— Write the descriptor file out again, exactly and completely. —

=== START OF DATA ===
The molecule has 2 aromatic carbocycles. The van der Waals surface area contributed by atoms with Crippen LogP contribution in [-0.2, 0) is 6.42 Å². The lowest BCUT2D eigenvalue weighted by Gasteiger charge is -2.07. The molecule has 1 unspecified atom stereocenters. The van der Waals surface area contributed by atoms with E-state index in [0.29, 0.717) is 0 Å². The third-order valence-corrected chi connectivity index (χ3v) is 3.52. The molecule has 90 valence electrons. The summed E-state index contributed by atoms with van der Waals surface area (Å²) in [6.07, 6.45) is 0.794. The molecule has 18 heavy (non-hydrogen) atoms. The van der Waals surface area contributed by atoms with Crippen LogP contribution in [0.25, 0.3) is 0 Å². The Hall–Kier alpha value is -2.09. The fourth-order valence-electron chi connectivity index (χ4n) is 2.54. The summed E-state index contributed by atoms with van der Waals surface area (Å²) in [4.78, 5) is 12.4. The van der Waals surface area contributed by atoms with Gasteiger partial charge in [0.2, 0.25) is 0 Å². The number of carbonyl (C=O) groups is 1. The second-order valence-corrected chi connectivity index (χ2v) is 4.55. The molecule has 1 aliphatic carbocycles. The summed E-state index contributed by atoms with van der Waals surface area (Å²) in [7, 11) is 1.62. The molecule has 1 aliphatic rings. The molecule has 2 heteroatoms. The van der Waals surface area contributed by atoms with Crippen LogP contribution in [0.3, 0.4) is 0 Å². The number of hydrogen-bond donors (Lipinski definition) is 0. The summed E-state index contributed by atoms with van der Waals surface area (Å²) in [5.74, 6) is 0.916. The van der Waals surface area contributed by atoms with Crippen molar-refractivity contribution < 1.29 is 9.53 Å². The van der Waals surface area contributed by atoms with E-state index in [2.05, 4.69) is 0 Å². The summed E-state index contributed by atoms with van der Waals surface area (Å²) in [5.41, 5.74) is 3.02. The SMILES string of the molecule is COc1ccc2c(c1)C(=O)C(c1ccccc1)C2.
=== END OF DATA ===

The molecule has 2 aromatic carbocycles. The van der Waals surface area contributed by atoms with Crippen LogP contribution in [-0.2, 0) is 6.42 Å². The lowest BCUT2D eigenvalue weighted by Gasteiger charge is -2.07. The molecule has 1 unspecified atom stereocenters. The van der Waals surface area contributed by atoms with E-state index in [0.29, 0.717) is 0 Å². The third-order valence-corrected chi connectivity index (χ3v) is 3.52. The molecule has 90 valence electrons. The summed E-state index contributed by atoms with van der Waals surface area (Å²) in [6.07, 6.45) is 0.794. The molecule has 18 heavy (non-hydrogen) atoms. The van der Waals surface area contributed by atoms with Crippen LogP contribution in [0.25, 0.3) is 0 Å². The Hall–Kier alpha value is -2.09. The fourth-order valence-electron chi connectivity index (χ4n) is 2.54. The summed E-state index contributed by atoms with van der Waals surface area (Å²) in [4.78, 5) is 12.4. The van der Waals surface area contributed by atoms with Gasteiger partial charge in [0.2, 0.25) is 0 Å². The number of carbonyl (C=O) groups is 1. The second-order valence-corrected chi connectivity index (χ2v) is 4.55. The molecule has 1 aliphatic carbocycles. The summed E-state index contributed by atoms with van der Waals surface area (Å²) in [7, 11) is 1.62. The molecule has 1 aliphatic rings. The molecule has 2 heteroatoms. The van der Waals surface area contributed by atoms with Crippen LogP contribution in [0.3, 0.4) is 0 Å². The number of hydrogen-bond donors (Lipinski definition) is 0. The summed E-state index contributed by atoms with van der Waals surface area (Å²) in [5.74, 6) is 0.916. The van der Waals surface area contributed by atoms with Crippen molar-refractivity contribution < 1.29 is 9.53 Å². The van der Waals surface area contributed by atoms with E-state index in [2.05, 4.69) is 0 Å². The summed E-state index contributed by atoms with van der Waals surface area (Å²) in [5.41, 5.74) is 3.02. The SMILES string of the molecule is COc1ccc2c(c1)C(=O)C(c1ccccc1)C2.